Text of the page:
A model was developed (Figure 1) to illustrate the general views across potential user groups about the design and functions of the Talent Bank system. The left side of Figure 1 represents the preferences of job seekers for entering and interacting with the database; the right side represents employer and job broker preferences. In this model, boxes represent system components and the arrows represent the relationships or interactions among these components.

Basic components from the job seeker side are: 1) system access locations; 2) system access procedures; 3) resume creation; and, 4) maintenance procedures. Job seekers gain access to the system at certain preferred locations (e.g., homes, employment agencies, etc.). Access procedures include registering and obtaining a PIN. Job seekers then follow preferred procedures to enter and maintain resumes, which are submitted to the Talent Bank database. The Talent Bank itself conducts specific system monitoring procedures that impact on job seekers (e.g. tracking resume expiration dates and counting the number of times resumes are searched).

Basic components from the employer/employment broker side are: 1) system access location; 2) system access procedures; 3) resume search procedures; 4) job listing procedures; and, 5) the Talent Bank database. Employers and brokers access the system at certain preferred locations (e.g., offices), and complete a process to register and obtain an access code (e.g., an Employer Identification Number (EIN)). These users then follow preferred procedures to search resumes, such as specifying broad search criteria (keywords), and narrowing the criteria. They may also choose to retrieve information by downloading and viewing resumes. At this point, employers and brokers may gain access to personal information and contact job seekers. In this model, the Talent Bank conducts monitoring procedures such as checking credentials, monitoring resume expiration dates, and recording which resumes system users view and download.

The shaded boxes labeled "Job Listing Procedures," "Job Bank Functions," and "Labor Market Information" are placeholders for those system interfaces that are proposed but not yet developed.

Summary of the Benefits of Focus Groups in the Design and Development of Online Systems

The America's Talent Bank system is functioning well; state agencies have found the system to be a success. Some state agencies have surveyed both job seekers and employers using the system. On balance, the resulting system appears to have worked well. The review in this paper of the responses of users suggests that the design and implementation of the system have been very satisfactory. If any difficulties exist they appear to be outside of the area of information system design. In a sense, the system designers are a small group of individuals who grasp computer-based needs. Consequently, the resulting system will have considered all of the stakeholders except those outside of computer-based aspects of the system.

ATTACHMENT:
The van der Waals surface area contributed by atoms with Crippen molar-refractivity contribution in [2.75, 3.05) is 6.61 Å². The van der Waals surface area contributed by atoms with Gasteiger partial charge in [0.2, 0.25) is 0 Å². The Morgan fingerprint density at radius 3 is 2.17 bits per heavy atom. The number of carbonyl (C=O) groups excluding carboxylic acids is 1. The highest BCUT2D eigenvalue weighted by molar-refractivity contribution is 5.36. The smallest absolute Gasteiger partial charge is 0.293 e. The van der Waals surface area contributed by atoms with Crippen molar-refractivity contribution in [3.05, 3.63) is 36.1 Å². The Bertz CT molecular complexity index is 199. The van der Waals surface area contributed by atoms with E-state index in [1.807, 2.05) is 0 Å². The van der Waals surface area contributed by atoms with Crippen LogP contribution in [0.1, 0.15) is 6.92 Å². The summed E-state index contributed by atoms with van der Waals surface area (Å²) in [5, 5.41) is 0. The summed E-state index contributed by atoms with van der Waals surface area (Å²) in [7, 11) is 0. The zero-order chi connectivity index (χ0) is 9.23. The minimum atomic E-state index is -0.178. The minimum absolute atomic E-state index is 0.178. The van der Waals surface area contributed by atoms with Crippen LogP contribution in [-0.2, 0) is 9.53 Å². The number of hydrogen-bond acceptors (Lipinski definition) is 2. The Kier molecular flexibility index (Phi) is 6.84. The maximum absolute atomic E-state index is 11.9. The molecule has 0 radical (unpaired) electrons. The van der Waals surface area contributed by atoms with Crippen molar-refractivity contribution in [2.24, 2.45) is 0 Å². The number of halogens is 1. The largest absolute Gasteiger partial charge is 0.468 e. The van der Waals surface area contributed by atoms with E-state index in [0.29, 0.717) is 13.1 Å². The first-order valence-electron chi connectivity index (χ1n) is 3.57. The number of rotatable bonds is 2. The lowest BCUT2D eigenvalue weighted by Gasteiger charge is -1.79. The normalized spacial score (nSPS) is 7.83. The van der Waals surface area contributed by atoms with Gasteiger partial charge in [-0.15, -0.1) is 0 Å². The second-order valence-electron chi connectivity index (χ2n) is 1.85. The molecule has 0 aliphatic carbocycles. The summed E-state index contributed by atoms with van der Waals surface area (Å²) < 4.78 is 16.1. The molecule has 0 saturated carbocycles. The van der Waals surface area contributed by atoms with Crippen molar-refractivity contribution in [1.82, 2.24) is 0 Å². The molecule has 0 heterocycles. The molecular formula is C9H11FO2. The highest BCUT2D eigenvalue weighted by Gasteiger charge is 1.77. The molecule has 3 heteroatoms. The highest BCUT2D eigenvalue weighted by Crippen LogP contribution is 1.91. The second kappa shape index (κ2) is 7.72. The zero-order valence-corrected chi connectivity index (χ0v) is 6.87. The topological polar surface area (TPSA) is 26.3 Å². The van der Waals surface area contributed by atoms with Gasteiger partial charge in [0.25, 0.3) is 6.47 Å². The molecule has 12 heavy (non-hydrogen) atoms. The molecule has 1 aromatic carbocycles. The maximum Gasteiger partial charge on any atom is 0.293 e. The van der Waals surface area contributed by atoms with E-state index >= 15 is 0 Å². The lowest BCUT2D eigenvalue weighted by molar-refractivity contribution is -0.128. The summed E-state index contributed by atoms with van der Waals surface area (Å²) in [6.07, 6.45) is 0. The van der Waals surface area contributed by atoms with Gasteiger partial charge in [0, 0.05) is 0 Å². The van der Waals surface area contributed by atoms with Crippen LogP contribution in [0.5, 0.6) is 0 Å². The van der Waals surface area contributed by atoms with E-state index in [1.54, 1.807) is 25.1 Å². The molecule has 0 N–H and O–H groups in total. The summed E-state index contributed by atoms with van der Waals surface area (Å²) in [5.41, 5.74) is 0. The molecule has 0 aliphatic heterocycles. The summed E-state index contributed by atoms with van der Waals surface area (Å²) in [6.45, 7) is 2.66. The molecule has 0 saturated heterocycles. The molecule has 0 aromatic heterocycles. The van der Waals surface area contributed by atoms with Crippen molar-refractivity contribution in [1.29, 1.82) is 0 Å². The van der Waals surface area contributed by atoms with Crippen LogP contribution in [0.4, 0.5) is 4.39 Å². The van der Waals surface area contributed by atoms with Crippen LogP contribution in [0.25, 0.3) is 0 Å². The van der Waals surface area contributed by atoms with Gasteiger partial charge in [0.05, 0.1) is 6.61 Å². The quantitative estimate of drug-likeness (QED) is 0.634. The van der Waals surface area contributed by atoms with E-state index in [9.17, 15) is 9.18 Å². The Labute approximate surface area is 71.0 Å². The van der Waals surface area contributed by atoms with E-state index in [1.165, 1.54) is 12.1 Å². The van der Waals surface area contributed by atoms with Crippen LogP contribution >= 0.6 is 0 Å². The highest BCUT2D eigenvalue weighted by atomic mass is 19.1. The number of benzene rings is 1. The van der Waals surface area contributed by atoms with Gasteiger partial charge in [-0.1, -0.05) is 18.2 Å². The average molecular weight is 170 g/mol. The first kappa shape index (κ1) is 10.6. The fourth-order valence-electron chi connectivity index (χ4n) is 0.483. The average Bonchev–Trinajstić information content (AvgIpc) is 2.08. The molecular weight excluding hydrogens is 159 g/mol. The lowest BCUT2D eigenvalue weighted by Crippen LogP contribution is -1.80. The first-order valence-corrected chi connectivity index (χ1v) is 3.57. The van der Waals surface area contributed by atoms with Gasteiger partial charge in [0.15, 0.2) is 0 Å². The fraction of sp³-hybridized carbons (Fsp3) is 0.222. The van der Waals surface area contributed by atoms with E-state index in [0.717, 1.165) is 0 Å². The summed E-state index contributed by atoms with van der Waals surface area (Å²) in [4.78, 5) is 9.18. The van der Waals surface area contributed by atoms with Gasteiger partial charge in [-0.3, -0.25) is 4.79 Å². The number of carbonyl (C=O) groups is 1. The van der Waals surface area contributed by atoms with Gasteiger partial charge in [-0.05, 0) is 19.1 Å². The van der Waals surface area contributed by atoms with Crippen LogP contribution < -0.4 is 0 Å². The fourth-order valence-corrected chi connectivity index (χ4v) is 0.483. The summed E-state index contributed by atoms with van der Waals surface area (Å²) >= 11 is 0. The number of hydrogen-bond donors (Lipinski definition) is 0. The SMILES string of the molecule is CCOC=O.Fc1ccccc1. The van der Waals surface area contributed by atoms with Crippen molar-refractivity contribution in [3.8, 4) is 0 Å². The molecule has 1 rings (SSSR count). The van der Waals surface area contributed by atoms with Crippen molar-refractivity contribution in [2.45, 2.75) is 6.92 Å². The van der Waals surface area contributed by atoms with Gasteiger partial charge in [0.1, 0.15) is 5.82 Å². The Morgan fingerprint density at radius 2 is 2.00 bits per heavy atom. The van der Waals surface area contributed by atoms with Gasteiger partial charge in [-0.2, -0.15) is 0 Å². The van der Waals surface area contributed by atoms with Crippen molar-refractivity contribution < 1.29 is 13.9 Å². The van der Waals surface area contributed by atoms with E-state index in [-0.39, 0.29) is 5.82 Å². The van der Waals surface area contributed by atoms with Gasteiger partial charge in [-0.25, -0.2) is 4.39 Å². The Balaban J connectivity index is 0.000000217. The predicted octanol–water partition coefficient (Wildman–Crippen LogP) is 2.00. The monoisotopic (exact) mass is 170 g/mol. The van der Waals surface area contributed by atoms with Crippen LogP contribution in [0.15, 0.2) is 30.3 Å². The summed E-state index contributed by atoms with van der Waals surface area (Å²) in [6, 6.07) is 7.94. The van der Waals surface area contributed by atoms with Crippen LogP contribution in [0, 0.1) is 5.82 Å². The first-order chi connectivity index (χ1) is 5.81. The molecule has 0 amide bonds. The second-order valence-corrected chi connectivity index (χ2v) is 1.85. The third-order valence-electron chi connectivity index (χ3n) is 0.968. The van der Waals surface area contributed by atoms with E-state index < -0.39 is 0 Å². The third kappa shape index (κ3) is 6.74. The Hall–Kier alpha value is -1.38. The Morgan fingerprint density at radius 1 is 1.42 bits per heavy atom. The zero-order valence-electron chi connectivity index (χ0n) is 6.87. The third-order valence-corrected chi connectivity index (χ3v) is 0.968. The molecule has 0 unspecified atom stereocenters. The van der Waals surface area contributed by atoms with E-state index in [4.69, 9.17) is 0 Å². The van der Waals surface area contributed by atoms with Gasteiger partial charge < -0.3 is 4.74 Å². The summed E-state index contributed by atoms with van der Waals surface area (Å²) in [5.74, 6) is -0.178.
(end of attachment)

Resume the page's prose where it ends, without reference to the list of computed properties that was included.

This system is available to all Americans on the Internet. The personal support and promotion of the system must come from the 1,800 Employment Security offices in the United States. Consequently, overcoming the non-computer aspects of the system are far more complex than the design and development of just the computer interface. Nevertheless, the information and knowledge generated from the focus groups has already been extremely useful. Further, benefits of the project are still being secured thanks to a larger and more effective promotion effort as well as more effective levels of "personal support".

About the Authors

Dr. Brenda L. Killingsworth is an Associate Professor of Management Information Systems in the Department of Decision Sciences at East Carolina University.
E-mail: killingsworthb@mail.ecu.edu

Dr. Robert E. Schellenberger is a Professor of Management Science in the Department of Decision Sciences at East Carolina University.
E-mail: schellenbergerr@mail.ecu.edu

Dr. James W. Kleckley is the Associate Director of Planning and Institutional Research at East Carolina University.
E-mail: kleckleyj@mail.ecu.edu

Acknowledgments

The basic information for this paper was drawn from ALMIS Talent Bank Focus Groups: Final Integrative Report. This document reported on the conduct and findings of the focus group. The authors gratefully acknowledge the support and assistance provided by Ardis Cazino, Director of the Labor Exchange Services in Michigan. Without this support this paper would not have been possible. The authors would also like to express appreciation to Glenda K. Potts, Personnel Analyst at Cherry Hospital in North Carolina. Any errors or omissions are the responsibility of the authors.

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Editorial history

Paper received 11 May 2000; accepted 6 June 2000; revised version received 9 June 2000.


Contents Index

Copyright ©2000, First Monday

The Use of Focus Groups in the Design and Development of a National Labor Exchange System by Brenda L. Killingsworth, Robert E. Schellenberger, and James W. Kleckley
First Monday, volume 5, number 7 (July 2000)
URL: http://firstmonday.org/issues/issue5_7/killingsworth/index.html